Seven ways to survive life without the internet
By Hazel Parry Jan 24, 2007, 7:45 GMT
Hong Kong - The devastation caused to internet lines by the Taiwan earthquake shortly before the New Year left millions of people across Asia cut off from e-mail and websites for days. Even now, connections across the region are sluggish.
In a world where high-speed connections have been taken for granted, the event has forced us to face up to the reality of what life without the internet would be like and in many cases exposed people's inability to cope.
It is hard to imagine we ever lived without Google searches, e-bay auctions, online shopping and Skype - but in reality, it is only a matter of a few years since we somehow managed to struggle from one day to the next without ever logging on.
In those seemingly far-off days, things were still bought and sold, families were still fed, public transport still worked, businesses still made profits and social events were still successfully organised and executed - all without the internet. It's just that we had to do things differently.
Charles Mok, head of the Hong Kong Internet Society, said the internet disruption caused by the earthquake should serve as a 'wake-up call.'
'There are people who should think about whether they can plan their life in a different way,' he said.
'If for some reason they can't use the internet for a period of time and they just sit there complaining, maybe there are other things they should think about doing.
'This earthquake ought to make them realise there are other things to do in life than going on the internet. They should really find a better balance. Just like other things in life, at some point you might unexpectedly lose it - and you really have to cope with it.'
Experts say there is no knowing when it will happen again. So to help prepare for the next time Asia is cut off from the outside world by a natural disaster that severs our internet connections, here are seven things you can do to remain sane when the computers are down.
1: Pick up a phone. Put a voice to the names of business contacts you have known for years but never met or spoken to by phoning instead of e-mailing. Start by wishing them a Happy New Year to break the ice. Alternatively arrange a meeting over coffee. Hearing a voice or seeing a face is by far the better way to build confidence and trust which can only benefit your business or career.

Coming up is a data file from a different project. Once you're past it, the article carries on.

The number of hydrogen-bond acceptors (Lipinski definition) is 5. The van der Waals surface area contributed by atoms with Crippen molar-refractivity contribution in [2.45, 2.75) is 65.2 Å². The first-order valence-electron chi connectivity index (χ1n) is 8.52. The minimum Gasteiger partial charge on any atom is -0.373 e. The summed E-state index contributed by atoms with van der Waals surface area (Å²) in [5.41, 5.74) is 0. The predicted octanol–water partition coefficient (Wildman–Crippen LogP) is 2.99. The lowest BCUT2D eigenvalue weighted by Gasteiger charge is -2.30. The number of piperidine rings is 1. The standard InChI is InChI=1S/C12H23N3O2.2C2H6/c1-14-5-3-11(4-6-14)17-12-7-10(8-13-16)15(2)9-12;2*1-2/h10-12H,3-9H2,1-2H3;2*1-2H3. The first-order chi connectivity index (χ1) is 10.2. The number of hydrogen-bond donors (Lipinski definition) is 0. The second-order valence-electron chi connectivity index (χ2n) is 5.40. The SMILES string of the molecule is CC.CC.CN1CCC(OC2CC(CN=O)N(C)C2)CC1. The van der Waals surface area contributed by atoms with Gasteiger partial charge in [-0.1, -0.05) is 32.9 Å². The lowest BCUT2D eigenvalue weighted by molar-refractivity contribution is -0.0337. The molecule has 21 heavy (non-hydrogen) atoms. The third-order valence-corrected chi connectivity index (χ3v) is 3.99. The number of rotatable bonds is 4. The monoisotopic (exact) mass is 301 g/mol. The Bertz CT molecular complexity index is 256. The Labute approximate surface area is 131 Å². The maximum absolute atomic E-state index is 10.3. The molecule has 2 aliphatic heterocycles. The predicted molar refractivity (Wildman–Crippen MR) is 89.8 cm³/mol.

2: Use your legs. The world of instant messaging and e-mail has created workplaces in which no-one speaks to each other where orders, reports, requests are sent via the internet. This may save you time but the consequences can also be bad for your health. Try instead using your legs, get up from your chair, take a walk around the office and talk to your colleagues. In addition to building relationships, both social and work, those extra steps and rest periods away from your desk will burn calories, rest tired eyes and stretch muscles and avoid strain which in the long term can result in bad backs, eye strain and repetitive strain injuries
3: Go to the library. An online search may be fast and effortless, but there is nothing like a reference library to make you really appreciate the world of knowledge. Surround yourself in books and get a taste of what it was like to engross yourself in research before the internet. The process is far more challenging and rewarding.
4: Write a letter. If you want to say something and can't do it in person, there is no better way than a letter. A good letter will be kept for years. Psychologist Dr Lisa Matthewman, of the University of Westminster in the UK, says many people find it easier to express their emotions on paper and despite being considered old fashioned, this form of communication is more appreciated by the person on the receiving end. 'It is a very warm gesture and women in particular appreciate them,' she said.
5: Rediscover the art of conversation. Use the internet-free time and time away from chat rooms and game sites to talk and play with your children, or even just to have a family meal together. Resurrect old board games, go to the movie, go for a walk, or rediscover your old CD collection and enjoy some quality time with your family.
6: Go shopping. With internet shopping becoming more popular there may come a day when it's not the done thing to go to the mall. Make the most of window shopping rather than browsing, go try on clothes, pick up, flick through and feel the weight of a book before buying, handle real cash or simple wander around one of the wet markets and take in the sights, sounds and smells. One day it may be all a thing of the past. Take the Taiwan 'technological tsunami' as a warning and savour the experience now.
7: Enjoy the freedom. It is a well known fact most of us are slaves to the internet. A survey last year commissioned by Hewlett Packard claimed office workers spent more time - an average of 4 hours a day - talking to friends online and messaging than they did actually working. Researchers found workers showed a complete lack of discipline in handling e-mails, unable to resist the temptation to answer immediately - even thinking it was acceptable to answer during meetings or conferences - with the effect that they were having to constantly change direction and as a result their brain slowed down.
Health writer Jane Alexander, author of The Overload Solution says the consequence is a constant state of readiness to react to emails causing what she terms 'overload' - something which happens when you have too many demands pressing on you at the same time. It also means work pressures can continue even at home. So use the current internet slowdown as an excuse to free yourselves from the computer at least for a few days, and enjoy the extra time on your hands.© 2007 dpa - Deutsche Presse-Agentur